on seeking to reflect the views (even if unsuccessfully) of a particular readership. A new regulator will need to address these issues as a matter of priority, the first steps being to amend practice and the Code to permit third party complaints.” These findings seem to support many of the findings of the research undertaken in the preceding decade.

FINAL REFLECTIONS As the EUMC report highlighted, the role and impact of the media is therefore extremely problematic. The evidence shows an overwhelmingly negative picture, where threat, otherness, fear and danger posed or caused by Muslims and Islam underpins a considerable majority of the media’s coverage. Given that 64% of the British public claimed that what they know about Muslims and Islam is acquired through the media, then it could be that such a stream of negativity goes some way to feeding, creating and justifying a form of order about who we are, or more precisely who we are not being created in the minds of the general public. All of this has the potential to then ensure stigmatisation, marginalisation and intolerance. If such messages are seen to ‘make sense’, then not only is it possible that this will result into discriminatory and exclusionary practices but so too does it make the divisive messages of those such as the far-right – the British National Party and English Defence League for instance – appear justified and fair. From an alternative perspective, such a process also reinforces the view that Muslims do not – and never will – ‘belong’ here, reinforcing dualistic and oppositional rhetoric especially of those promoting more radical ideas from within some sectors of Muslim communities.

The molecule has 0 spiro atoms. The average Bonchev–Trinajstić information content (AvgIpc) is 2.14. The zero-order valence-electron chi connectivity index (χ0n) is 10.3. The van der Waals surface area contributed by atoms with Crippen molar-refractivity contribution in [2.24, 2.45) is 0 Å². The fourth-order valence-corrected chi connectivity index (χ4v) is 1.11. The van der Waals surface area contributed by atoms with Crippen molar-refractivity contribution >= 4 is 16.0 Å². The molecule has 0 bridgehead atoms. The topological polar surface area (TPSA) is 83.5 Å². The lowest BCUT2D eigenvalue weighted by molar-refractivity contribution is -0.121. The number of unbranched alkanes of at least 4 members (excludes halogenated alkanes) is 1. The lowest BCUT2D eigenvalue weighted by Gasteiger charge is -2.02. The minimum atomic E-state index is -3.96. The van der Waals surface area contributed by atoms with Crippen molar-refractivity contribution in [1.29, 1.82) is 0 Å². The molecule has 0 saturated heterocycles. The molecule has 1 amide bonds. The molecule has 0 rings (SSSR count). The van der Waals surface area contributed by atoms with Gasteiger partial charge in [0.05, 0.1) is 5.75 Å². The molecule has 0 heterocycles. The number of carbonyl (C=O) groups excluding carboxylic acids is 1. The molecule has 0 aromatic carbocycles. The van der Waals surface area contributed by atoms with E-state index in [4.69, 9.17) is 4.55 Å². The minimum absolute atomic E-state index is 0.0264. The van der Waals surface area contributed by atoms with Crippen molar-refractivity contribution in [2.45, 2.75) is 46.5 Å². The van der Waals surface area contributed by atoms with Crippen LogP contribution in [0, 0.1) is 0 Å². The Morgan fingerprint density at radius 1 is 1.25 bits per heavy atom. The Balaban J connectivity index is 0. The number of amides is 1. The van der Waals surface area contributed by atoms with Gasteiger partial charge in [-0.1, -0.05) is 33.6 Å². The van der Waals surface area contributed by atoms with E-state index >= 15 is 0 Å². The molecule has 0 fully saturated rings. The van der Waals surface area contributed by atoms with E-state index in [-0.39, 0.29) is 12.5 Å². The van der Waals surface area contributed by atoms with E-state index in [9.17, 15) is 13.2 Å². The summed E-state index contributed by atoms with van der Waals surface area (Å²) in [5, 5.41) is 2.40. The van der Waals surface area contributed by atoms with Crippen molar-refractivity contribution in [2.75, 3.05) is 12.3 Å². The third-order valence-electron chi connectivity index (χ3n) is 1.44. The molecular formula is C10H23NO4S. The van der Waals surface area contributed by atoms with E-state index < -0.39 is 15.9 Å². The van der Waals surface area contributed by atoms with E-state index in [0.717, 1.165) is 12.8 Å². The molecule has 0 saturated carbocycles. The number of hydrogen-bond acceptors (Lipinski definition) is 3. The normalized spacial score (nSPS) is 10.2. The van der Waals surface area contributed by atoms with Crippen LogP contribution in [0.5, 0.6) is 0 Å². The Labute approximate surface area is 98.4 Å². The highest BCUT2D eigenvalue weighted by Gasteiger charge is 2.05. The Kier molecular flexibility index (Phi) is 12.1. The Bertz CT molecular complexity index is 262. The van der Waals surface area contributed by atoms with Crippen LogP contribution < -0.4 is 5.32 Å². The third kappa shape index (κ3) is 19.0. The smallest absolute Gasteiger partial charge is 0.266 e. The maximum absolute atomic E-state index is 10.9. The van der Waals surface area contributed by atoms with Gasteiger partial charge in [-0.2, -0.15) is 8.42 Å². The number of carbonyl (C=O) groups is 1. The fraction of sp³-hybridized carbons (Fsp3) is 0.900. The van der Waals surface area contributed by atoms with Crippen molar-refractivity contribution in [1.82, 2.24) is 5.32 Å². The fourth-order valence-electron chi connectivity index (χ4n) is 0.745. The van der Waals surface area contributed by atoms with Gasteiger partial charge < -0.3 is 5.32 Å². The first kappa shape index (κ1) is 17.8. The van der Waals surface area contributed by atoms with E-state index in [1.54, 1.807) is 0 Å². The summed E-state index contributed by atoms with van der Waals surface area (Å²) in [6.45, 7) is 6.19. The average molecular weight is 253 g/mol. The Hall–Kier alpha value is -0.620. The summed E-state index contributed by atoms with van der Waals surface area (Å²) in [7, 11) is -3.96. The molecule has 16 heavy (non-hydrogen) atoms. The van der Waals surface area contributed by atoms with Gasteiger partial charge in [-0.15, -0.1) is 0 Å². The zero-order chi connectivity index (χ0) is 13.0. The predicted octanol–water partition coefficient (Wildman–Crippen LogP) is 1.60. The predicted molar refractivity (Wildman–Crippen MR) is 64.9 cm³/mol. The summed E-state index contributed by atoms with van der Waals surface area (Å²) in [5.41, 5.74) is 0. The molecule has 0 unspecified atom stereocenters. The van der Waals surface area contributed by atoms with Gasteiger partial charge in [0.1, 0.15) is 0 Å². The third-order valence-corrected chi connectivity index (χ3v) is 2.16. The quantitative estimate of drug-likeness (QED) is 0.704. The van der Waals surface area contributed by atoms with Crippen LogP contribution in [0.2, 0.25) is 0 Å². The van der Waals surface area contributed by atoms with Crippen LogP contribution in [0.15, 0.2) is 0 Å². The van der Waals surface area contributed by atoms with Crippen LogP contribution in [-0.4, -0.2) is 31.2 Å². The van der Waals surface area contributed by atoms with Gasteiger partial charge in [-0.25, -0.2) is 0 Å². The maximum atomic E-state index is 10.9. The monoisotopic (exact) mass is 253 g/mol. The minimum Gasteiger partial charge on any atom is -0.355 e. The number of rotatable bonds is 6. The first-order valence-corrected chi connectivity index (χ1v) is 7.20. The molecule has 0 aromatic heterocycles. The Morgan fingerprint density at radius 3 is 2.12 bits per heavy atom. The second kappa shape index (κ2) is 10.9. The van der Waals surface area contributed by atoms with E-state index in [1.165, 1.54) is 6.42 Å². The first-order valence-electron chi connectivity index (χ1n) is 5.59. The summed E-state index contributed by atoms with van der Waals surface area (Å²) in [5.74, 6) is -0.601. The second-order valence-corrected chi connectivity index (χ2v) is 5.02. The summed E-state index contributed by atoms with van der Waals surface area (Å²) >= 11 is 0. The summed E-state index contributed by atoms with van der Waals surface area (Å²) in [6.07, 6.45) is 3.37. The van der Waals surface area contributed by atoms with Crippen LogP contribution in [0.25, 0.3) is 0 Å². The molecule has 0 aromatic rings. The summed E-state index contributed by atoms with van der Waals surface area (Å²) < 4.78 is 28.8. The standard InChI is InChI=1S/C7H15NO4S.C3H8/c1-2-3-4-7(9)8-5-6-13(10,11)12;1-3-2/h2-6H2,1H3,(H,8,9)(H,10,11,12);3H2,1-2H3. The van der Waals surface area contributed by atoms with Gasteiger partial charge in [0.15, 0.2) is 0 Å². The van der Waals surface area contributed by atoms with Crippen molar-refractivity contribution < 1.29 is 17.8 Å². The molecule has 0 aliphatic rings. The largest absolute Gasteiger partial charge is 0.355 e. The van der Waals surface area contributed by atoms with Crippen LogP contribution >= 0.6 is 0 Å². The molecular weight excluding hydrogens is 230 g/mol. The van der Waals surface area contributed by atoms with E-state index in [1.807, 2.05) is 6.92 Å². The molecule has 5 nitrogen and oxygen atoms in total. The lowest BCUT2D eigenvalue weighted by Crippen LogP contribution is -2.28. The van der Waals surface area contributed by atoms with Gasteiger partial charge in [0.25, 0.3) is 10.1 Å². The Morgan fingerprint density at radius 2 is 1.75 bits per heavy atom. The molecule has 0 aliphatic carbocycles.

To summarise, it is worth returning to the findings from the 2007 INSTED report where the consequences of such media coverage were set out as being: 

Likely to provoke and increase feelings of insecurity, suspicion and anxiety amongst non-Muslims;

13 | P a g e


Likely to provoke feelings of insecurity, vulnerability and alienation amongst Muslims, and in this way to weaken the Government’s measures to reduce and prevent extremism;

Unlikely to help diminish levels of hate crime and acts of unlawful discrimination by non-Muslims against Muslims;

Likely to be a major barrier preventing the success of the Government’s community cohesion policies and programmes;

Unlikely to contribute to informed discussion and debate amongst Muslims and non-Muslims about ways of working together to maintain and develop Britain as a multicultural, multi-faith democracy.

The report concluded that the media reinforces the notion that “Islam is profoundly different from, and a serious threat to the West; and that, within Britain, Muslims are different from – and a threat to – ‘us’”xlii. In other words, it almost undeniably creates a form of order about both who we are and who we are not, and so would almost certainly feed into an ideological understanding of Islamophobia.

14 | P a g e


APPENDIX 1 Set out below is an indicative sample of front pages from various British national newspapers reporting stories about Muslims and Islam. For more information, see my presentation to the Young Muslim Leadership Panel at the University of Oxford in August 2013xliii.

15 | P a g e


16 | P a g e


17 | P a g e


18 | P a g e


APPENDIX 2 All tables and data reproduced for my own research undertaken for contribution to the 2007 INSTEDxliv report.

Table 1 Articles in one week referring to Islam or Muslims, by paper, day and total Title of paper Financial Times

Fri

Sat Sun total

8

5

10

8

4

2

-

37

11

6

6

13

9

3

-

48

Star

1

2

1

3

2

2

-

11

Mirror

4

4

3

2

2

1

-

16

Express

5

3

1

1

2

2

-

14

Mail

5

9

1

4

8

4

-

31

Telegraph

5

8

4

9

12

5

-

43

Sun

2

6

2

4

1

4

-

19

11

7

11

7

12

4

-

52

Times

4

9

7

6

9

10

-

45

Independent on Sunday

-

-

-

-

-

-

2

2

Star on Sunday

-

-

-

-

-

-

2

2

Sunday Mirror

-

-

-

-

-

-

2

2

Sunday Express

-

-

-

-

-

-

4

4

Mail on Sunday

-

-

-

-

-

-